Positively Speaking: Recovering from betrayal


By Toby Moore

For Capital Region Independent Media

Columnist Toby Moore

Betrayal comes to us all. 

Sometimes in life, we meet people who seem to provide exactly what we are looking for. It could be a boyfriend, a girlfriend, a spouse, a business partner, a new best friend, a politician, or someone offering an unbelievable opportunity. 

Sometimes these new relationships feel like a blessing, but sometimes, they aren’t. Sadly, things aren’t always as they seem and can turn out differently than expected.

Maybe they break your heart, deceive you, embezzle money from you, and lead you to think things would be perfect, only to find out it was all lies.

When you realize what happened, your response might be rage and despair, living daily with the awful feeling that you’ve been taken advantage of. The heartbreak continues for days, months or years.

It’s natural to feel that way after being hurt. I’d love to tell you that you can use your mental powers to fight negative emotions and emerge happy and whole, with a smile on your face the next day.

To some extent, that can be possible, but it also takes time to process these events, and everyone processes grief differently. It takes time to heal and let go. 

After this type of experience, it’s hard to recover. Your life is forever altered; it feels impossible to return to who you were. You find that you’re just going through the motions of life with no passion or excitement for the future.

Thoughts will come that everyone is out to get you, people are inherently evil, or all men or women are the same. Nobody is worthy of your trust anymore. You feel like you’re drowning. 

There was a study done years ago where a scientist placed a rat inside a pool of water to see how long it could swim. The rat stopped swimming after about 15 minutes; it then gave up and began to sink under the water.

The scientist rescued the rat and let it recover. Not long after, the rat was placed into the water again; the scientist observed something interesting. This time it could tread water for 60 hours before it showed signs of drowning.

There was no obvious answer for why the rat hung on so long the second time. The study concluded that the rat must have had hope. It hoped that although it was in a desperate situation, it expected to be rescued and held on.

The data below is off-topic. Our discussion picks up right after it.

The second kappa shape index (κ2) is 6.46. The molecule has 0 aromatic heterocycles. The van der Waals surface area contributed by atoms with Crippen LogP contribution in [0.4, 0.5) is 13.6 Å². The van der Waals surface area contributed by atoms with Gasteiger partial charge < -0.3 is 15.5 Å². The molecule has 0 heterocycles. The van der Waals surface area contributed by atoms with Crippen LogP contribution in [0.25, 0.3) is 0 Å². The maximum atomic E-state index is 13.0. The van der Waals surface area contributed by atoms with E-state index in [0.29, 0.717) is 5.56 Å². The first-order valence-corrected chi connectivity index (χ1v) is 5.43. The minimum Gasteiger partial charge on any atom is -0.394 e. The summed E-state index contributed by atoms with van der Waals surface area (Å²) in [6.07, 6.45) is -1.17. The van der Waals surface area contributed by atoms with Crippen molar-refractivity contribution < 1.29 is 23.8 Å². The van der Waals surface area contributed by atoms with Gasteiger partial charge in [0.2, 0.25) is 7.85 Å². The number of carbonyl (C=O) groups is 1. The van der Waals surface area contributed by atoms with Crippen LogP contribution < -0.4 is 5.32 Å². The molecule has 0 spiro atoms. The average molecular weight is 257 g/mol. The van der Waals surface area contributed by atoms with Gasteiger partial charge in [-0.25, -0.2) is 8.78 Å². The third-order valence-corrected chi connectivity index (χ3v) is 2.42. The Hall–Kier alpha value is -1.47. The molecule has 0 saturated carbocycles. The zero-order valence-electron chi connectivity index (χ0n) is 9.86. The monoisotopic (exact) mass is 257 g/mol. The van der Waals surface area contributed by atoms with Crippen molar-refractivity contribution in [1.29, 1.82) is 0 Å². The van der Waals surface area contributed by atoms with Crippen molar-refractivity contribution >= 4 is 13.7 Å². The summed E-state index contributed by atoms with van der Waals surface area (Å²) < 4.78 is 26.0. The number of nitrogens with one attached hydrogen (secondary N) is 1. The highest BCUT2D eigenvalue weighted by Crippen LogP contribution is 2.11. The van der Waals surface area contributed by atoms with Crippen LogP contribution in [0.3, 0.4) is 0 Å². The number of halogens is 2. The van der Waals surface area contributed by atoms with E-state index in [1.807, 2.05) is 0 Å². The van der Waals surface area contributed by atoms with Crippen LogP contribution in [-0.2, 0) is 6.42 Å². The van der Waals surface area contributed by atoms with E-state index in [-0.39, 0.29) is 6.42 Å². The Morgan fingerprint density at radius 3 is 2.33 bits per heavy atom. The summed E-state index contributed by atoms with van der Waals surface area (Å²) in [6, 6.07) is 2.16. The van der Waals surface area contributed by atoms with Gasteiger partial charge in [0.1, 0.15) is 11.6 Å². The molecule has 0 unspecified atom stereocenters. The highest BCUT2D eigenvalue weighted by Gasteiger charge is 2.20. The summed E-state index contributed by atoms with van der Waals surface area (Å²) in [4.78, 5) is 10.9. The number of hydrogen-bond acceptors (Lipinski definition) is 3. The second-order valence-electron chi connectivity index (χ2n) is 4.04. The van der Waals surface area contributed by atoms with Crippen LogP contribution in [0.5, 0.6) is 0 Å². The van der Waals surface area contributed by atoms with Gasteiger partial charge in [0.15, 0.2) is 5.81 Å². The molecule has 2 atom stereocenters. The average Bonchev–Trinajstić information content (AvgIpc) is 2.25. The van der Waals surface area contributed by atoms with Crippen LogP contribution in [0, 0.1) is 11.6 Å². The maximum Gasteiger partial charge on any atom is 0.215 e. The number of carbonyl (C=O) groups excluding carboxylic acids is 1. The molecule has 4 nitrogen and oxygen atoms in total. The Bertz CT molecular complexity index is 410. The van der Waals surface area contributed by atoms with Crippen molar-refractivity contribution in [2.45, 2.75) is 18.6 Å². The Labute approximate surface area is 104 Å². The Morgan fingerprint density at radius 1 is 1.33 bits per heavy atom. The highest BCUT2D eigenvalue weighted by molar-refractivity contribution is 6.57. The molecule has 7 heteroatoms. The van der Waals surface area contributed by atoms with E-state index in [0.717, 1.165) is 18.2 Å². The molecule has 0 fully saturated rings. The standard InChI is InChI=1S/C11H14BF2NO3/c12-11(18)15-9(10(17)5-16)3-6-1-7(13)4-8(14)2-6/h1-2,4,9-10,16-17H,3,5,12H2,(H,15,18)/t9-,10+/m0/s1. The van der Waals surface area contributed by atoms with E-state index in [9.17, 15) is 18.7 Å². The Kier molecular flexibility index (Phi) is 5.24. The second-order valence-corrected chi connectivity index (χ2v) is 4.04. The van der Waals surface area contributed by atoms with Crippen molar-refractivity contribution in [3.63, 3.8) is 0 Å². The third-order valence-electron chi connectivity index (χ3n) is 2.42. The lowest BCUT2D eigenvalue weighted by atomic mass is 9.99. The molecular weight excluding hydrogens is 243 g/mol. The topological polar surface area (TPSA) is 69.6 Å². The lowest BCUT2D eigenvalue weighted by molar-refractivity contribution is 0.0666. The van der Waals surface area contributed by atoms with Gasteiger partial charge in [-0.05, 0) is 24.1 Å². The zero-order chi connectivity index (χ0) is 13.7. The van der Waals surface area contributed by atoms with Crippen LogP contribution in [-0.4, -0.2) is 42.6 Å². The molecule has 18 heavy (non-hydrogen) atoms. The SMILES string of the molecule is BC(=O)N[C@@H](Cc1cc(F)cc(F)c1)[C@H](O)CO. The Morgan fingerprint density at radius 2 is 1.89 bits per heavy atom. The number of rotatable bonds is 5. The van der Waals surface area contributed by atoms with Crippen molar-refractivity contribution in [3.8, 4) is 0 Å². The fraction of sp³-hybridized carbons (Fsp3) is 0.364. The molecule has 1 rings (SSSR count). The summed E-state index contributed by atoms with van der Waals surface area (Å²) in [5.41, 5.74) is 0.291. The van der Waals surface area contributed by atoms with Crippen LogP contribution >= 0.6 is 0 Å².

There must have been times when someone surprisingly came to your rescue. Someone helped you without expecting anything in return. They helped you because they could, and they gave you hope.

Even though the passage of time can allow you to heal, if you focus on the pain long enough, no matter how many years have passed, you will feel it again.

If you continue to focus on it, talk about it and dwell on it, you may begin to lose hope all over again. That’s when you start to drown; that’s the moment you begin to sink under the waves of despair.

Not all business partners are the same; not all spouses are the same. People are different. At a young age, not everyone knows what they want.

When people do bad things, we only have a couple of options. We can turn bitter and live with a victim mentality. Or we can move on, learning the lessons that accompanied a painful experience and becoming wiser for the future.

You can choose to give up on relationships. You can give up on business and your dreams; you can choose to give up on people altogether.

Who are you hurting when you live bitter and jaded? When you hold on to the anger, it feels like a form of revenge. But is it?

When you decide to live like that, you keep yourself from rising higher. When you stay in a negative thought pattern, your brain produces chemicals that make you feel bad. You aren’t able to recognize new opportunities; you aren’t able to stay above water.

Let it go, try again, trust again. Live with hope in your heart and keep swimming. You never know — today could be the day everything turns in your favor.

Toby Moore is a columnist, the star of Emmy-Nominated “A Separate Peace,” and the CEO of Cubestream Inc.

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